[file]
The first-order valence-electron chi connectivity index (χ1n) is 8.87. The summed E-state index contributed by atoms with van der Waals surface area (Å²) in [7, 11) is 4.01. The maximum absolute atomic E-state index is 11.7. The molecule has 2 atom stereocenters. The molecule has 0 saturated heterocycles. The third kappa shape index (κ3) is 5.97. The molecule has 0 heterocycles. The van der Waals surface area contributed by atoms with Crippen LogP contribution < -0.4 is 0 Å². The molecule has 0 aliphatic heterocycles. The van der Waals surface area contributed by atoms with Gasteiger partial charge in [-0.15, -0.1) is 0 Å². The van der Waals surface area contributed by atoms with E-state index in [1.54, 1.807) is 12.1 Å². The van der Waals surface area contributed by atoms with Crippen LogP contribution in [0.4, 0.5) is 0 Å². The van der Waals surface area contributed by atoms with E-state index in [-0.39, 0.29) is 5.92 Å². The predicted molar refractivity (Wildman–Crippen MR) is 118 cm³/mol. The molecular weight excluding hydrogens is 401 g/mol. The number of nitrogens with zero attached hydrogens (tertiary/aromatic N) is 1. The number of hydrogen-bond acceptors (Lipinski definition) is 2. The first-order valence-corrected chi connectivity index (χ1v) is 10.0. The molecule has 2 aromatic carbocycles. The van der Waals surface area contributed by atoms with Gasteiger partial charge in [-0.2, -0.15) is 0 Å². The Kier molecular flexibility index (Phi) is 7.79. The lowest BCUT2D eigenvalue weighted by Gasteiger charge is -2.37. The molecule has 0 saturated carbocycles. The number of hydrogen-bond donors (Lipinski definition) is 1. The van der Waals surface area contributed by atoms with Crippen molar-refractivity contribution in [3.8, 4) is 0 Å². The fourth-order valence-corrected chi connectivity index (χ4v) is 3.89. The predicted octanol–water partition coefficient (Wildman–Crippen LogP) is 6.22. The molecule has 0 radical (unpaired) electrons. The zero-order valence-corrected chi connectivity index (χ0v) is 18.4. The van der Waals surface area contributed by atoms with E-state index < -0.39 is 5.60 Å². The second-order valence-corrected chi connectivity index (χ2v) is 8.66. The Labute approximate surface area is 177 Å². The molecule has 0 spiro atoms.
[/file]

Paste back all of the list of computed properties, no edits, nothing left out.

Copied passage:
The first-order valence-electron chi connectivity index (χ1n) is 8.87. The summed E-state index contributed by atoms with van der Waals surface area (Å²) in [7, 11) is 4.01. The maximum absolute atomic E-state index is 11.7. The molecule has 2 atom stereocenters. The molecule has 0 saturated heterocycles. The third kappa shape index (κ3) is 5.97. The molecule has 0 heterocycles. The van der Waals surface area contributed by atoms with Crippen LogP contribution < -0.4 is 0 Å². The molecule has 0 aliphatic heterocycles. The van der Waals surface area contributed by atoms with Gasteiger partial charge in [-0.15, -0.1) is 0 Å². The van der Waals surface area contributed by atoms with E-state index in [1.54, 1.807) is 12.1 Å². The van der Waals surface area contributed by atoms with Crippen LogP contribution in [0.4, 0.5) is 0 Å². The van der Waals surface area contributed by atoms with E-state index in [-0.39, 0.29) is 5.92 Å². The predicted molar refractivity (Wildman–Crippen MR) is 118 cm³/mol. The molecular weight excluding hydrogens is 401 g/mol. The number of nitrogens with zero attached hydrogens (tertiary/aromatic N) is 1. The number of hydrogen-bond acceptors (Lipinski definition) is 2. The first-order valence-corrected chi connectivity index (χ1v) is 10.0. The molecule has 2 aromatic carbocycles. The van der Waals surface area contributed by atoms with Gasteiger partial charge in [-0.2, -0.15) is 0 Å². The Kier molecular flexibility index (Phi) is 7.79. The lowest BCUT2D eigenvalue weighted by Gasteiger charge is -2.37. The molecule has 0 saturated carbocycles. The number of hydrogen-bond donors (Lipinski definition) is 1. The van der Waals surface area contributed by atoms with Crippen molar-refractivity contribution in [3.8, 4) is 0 Å². The fourth-order valence-corrected chi connectivity index (χ4v) is 3.89. The predicted octanol–water partition coefficient (Wildman–Crippen LogP) is 6.22. The molecule has 0 radical (unpaired) electrons. The zero-order valence-corrected chi connectivity index (χ0v) is 18.4. The van der Waals surface area contributed by atoms with E-state index < -0.39 is 5.60 Å². The second-order valence-corrected chi connectivity index (χ2v) is 8.66. The Labute approximate surface area is 177 Å². The molecule has 0 spiro atoms.